The book starts with a lucid explanation of the Train and Platform example of Galelian Relativity and then proceeds to highlight the incompatibility between the principle of relativity and the constancy of the speed of light. Without encumbering the reader with the Maths (found in the appendices) the ideas of time dilation and length contraction are discussed. The General Theory is developed via a fine example: that of an observer on a rotating disk.
This is a good complement to the overtly scientific/mathmatical books on the subject. Unfortunately,, despite its many qualities, just like many of the alternatives of this genre, Einstein’s book does not fully succeed in explaining the complex concepts to the lay reader. Rather, this is a nice little book that will be suitable for a good calibre Maths/Physics student in the sixth form/high school.
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on 3 January 2010
I won't comment on the quality of the text itself, but please stay away from this edition of the book. The layout is just shameful. 1/It's ugly. 2/It's full of obvious spelling mistakes, the kind a 1990s spellchecker would find immediately 3/It's unclear. For instance the book is made of many chapters and Einstein keeps referring to previous ones by number. However, each chapter's number is nowhere to be found save in the general summary (no header, no footer, not even at the start of the chapter). This makes it painful to go back and forth. 4/The few equations in the book are barely readable. Once again, the equation editor in a 10y old Word produces better results.
Would have expected such a scientific book to be edited in LaTeX which would have solved most issues - as it is it looks like a cheap, quick and dirty edition which really spoils the read.
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on 16 August 2001
Excellent. The language is early twentieth century and can be quite contrived, but the physics is put clearly and simply. The text is broken into many short sections and the maths is kept to a minimum (which was nice when he started talking about Gaussian co-ordinates...). The essential ideas behind the special and the general theories of relativity are presented in the way Einstein himself obviously used to come up with them and it's this as much as the physics itself which draws you in. Definitely a Twentieth Century classic.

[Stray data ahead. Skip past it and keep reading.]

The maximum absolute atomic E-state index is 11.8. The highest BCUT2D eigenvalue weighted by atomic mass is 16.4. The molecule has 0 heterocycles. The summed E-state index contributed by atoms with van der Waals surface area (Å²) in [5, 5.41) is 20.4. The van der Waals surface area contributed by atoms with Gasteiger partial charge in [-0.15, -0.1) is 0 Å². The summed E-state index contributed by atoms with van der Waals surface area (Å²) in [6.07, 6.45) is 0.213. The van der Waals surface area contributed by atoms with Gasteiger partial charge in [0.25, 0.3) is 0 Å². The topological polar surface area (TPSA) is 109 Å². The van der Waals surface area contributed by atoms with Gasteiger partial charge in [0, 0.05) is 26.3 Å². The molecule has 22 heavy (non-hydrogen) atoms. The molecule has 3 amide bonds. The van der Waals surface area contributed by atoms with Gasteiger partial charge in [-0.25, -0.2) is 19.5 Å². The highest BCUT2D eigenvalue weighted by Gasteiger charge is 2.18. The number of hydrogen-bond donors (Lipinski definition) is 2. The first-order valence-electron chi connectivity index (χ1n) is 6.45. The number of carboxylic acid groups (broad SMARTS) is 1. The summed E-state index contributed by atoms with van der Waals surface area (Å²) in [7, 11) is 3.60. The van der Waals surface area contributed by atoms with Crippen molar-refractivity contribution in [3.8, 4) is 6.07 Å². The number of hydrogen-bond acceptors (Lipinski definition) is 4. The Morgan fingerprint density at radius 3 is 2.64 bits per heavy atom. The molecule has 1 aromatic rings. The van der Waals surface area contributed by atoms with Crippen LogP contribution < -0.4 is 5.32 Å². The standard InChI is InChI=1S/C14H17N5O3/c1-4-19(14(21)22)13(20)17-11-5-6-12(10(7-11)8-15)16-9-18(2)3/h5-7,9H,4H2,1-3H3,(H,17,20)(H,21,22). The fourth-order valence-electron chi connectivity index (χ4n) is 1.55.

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on 28 October 2015
Prior to purchasing this book, one might notice some reviewers pointing out certain editions with poor translations and missing diagrams. The following edition is a good translation with the diagrams included:

ISBN 978-1-891396-30-4

The book walks the reader through the development of the special and general theories of relativity and the supporting theories they were built upon. Starting with the special theory and its limited applicability and the later development of the more universal general theory, aimed at covering the deficiencies of the former.

The first chapters of the book on the general theory of relativity are easy to approach even for those with no background in physics, featuring only little math and easy to relate to examples. More math and complexity comes in the later stages of the book introducing the general theory of relativity and may be hard to grasp even with a basic background in physics.

Noticeably the book is a translation and the original language is not English, however its still readable. Its not light reading so be prepared to sit and think in order to really digest and understand the principles. Overall a good basic insight to one of the greatest achievements in physics, which could perhaps benefit from a few extra diagrams for those with a limited background.
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on 21 February 2014
Well, I admit defeat once again. This stuff is too much for my poor brain! There were instances where I could say, `oh yes` or `ah I see` but they were few. I found as the book progressed that I simply could not read it! A shame, because I am interested in the ideas here. In a way I think that part of the reason I find this subject attractive is that it is so mind blowing, but also so hard to grasp! I have looked at numerous explanations for relativity with time dilation/length contraction etc - and they all tend to repeat the same examples eg twins paradox. Sure, I understand the language they use, but true understanding - to me the whole concept of `understanding` is called into question! So now I have a copy of `Einstein for dummies` which was recommended by someone. Let`s hope I have more success here.
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on 17 August 2007
This book is an excellent example of the fact that nobody can explain a theory better than it own creator. The main characteristic of Einstein's text is the clarity succeeded through brevity which renders this essay a terrific non technical introduction both for Special and General theories of Relativity. Some chapters dealing with the notions of space and time have a more philosophical approach but the rest of the book is pure physics. The usage of mathematical formulas is negligible and confined only to the Appendixes something that make it accessible to the layman. Even though the writer claims that this text is intended for the layman, it is a terrific source of knowledge and a fresh breeze of ideas even for physicist themselves who I believe must surely read it. Einstein's vivid style of writing comes from the fact that through his text it is as if he is directly talking to the reader. I dare to say that this small book which I've read multitude of times and each time with greater joy, contains the most crystal clear exposition of the ideas and needs that gave berth to the two theories which are unanimously considered to be as the jewels of human thought. If you don't have a deep knowledge of physics and you want to get an idea of what Relativity means then before you buy anything else, I recommend this book by heard.